This year in 2019, I decided to try both cream and crowder types but left out the black-eyed, which I’ve always found common and, well, ‘meh.’ (If you disagree with me – let’s hear it! I challenge you to suggest a variety I will love, and will grow them and post the results. Or, even better tell me about your success!)
Either way, the varieties I tried are cream and crowder and are all heirlooms – open pollinated, true to type and at least 50 years old.
I started with my favorite, Zipper Cream. The fresh beans are incomparably delicious when picked and within a couple of days, and the seed dries and stores extremely well. The vines are also high yield. But this year, I added Blue Goose crowder peas, an old Southern heirloom that predates the 1860s and perhaps even the 1800s. The seeds look like little tan and gray speckles stones. I am also trying heirloom Colossus crowder peas, which got good reviews online.
In a week or two I will add heirloom White Acre peas, which are extremely popular in Florida and up here in St. Augustine. Unlike the others, they are a bush variety so require no staking.
I’ll take you through these varieties, where I bought the seed, how well they germinated, where they planted them and the resulting growth and yield. And, I can’t wait to show you pictures of their delicate and beautiful flowers!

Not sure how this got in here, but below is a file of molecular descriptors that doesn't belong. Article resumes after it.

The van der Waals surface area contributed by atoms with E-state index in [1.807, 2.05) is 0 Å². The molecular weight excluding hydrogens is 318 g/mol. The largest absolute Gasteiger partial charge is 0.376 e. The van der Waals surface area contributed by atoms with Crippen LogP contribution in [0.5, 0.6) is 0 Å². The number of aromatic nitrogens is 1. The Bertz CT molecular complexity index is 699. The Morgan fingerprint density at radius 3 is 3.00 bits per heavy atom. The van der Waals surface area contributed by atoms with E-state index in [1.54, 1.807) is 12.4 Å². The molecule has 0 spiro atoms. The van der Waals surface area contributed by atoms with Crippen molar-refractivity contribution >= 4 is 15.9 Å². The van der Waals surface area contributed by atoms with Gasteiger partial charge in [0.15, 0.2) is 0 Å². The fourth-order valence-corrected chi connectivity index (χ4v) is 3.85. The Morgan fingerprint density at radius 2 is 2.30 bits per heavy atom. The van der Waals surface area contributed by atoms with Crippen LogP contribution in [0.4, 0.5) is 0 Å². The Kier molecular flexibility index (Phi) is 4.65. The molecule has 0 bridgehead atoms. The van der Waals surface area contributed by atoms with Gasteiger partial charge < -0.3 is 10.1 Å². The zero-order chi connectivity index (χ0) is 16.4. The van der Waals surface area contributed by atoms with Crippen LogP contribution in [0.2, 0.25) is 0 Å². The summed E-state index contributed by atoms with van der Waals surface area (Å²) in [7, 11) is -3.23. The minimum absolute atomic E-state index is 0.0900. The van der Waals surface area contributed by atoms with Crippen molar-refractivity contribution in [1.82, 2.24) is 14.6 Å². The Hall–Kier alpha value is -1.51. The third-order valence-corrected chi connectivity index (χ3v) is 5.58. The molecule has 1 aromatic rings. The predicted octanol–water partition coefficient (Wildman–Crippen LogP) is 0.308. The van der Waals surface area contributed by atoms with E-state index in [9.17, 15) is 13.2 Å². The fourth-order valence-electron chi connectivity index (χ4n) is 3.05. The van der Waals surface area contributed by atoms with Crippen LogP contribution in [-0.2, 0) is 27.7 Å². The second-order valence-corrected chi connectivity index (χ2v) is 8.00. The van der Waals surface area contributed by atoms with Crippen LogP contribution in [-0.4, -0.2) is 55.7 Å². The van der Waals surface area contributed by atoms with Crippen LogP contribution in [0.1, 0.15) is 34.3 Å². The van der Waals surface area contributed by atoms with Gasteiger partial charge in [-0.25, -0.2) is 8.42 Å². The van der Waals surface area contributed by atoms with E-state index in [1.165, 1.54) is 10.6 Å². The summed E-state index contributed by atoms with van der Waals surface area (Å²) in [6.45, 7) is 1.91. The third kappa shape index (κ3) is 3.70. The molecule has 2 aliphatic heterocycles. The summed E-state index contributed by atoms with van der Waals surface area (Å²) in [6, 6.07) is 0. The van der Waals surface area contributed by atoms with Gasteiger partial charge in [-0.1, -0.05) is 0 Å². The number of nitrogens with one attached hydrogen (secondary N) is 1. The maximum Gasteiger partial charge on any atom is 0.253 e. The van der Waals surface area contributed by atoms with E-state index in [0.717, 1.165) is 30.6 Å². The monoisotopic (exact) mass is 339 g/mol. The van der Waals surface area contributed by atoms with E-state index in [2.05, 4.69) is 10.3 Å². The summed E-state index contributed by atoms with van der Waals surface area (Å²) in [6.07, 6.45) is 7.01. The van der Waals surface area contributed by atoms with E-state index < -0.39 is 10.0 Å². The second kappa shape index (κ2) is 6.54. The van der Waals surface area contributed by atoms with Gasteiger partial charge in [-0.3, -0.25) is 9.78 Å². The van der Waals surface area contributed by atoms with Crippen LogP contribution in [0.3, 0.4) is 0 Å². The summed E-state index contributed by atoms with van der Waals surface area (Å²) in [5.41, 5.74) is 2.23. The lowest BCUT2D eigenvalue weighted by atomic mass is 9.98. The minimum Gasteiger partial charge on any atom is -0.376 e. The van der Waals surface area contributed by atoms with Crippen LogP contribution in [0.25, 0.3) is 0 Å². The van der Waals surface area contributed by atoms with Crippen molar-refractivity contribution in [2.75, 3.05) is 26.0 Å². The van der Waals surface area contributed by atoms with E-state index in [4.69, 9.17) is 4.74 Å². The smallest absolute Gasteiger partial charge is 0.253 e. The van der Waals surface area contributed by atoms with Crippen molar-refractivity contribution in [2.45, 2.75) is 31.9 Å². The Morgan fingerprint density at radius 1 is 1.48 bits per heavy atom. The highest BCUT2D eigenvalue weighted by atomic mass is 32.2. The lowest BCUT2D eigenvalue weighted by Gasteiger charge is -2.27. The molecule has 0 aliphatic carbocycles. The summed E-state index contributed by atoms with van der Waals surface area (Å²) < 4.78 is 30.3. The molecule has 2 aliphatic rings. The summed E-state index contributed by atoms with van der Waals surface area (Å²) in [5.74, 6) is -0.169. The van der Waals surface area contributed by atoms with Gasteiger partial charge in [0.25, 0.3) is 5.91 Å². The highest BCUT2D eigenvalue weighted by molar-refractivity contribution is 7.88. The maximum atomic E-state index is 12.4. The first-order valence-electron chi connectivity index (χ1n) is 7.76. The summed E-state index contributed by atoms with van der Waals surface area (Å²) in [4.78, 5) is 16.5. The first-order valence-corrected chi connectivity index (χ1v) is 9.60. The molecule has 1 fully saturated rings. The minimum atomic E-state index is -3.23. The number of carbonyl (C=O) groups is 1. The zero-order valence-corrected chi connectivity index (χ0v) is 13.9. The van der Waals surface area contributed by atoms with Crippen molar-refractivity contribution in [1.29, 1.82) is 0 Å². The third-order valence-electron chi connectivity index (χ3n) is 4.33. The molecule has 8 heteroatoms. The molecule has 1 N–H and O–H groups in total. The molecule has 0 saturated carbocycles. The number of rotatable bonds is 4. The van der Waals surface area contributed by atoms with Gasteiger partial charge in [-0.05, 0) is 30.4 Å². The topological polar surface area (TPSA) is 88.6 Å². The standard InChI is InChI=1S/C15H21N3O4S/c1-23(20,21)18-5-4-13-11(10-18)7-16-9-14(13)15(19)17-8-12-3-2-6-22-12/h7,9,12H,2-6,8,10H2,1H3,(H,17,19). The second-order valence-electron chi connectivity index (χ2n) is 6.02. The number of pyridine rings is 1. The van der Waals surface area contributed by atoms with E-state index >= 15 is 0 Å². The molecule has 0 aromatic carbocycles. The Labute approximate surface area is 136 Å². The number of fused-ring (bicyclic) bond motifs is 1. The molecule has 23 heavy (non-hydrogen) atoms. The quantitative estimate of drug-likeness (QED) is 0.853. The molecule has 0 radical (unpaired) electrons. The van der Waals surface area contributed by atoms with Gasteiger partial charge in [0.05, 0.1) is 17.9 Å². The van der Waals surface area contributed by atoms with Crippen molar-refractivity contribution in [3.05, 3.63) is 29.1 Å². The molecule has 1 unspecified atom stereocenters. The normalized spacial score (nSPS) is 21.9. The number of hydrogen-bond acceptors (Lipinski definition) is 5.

In the meantime, here’s a look at the varieties. Note: I soaked most of the beans between 4 and 16 hours. The Zipper Cream and Blue Goose did well with the longer soaking but the Colossus peas started to swell until they burst so I drained them after about 4 hours.
Blue Goose cowpeas intrigued me. They are small, beautiful and speckled and have a much longer history than Zipper Cream. In fact, I couldn’t pin down the exact origin or entry point into this country. Nearly all cowpeas came originally from sub-Saharan Africa, i.e. the part of the continent south of Egypt, Libya, Algeria and Morocco and were brought to the Americas in the 1600s.
The closest I could get to finding an origin of Blue Goose were descriptions of it that described it as an old Southern heirloom developed before 1860 or perhaps before 1800. Once I soaked them, they swelled enormously.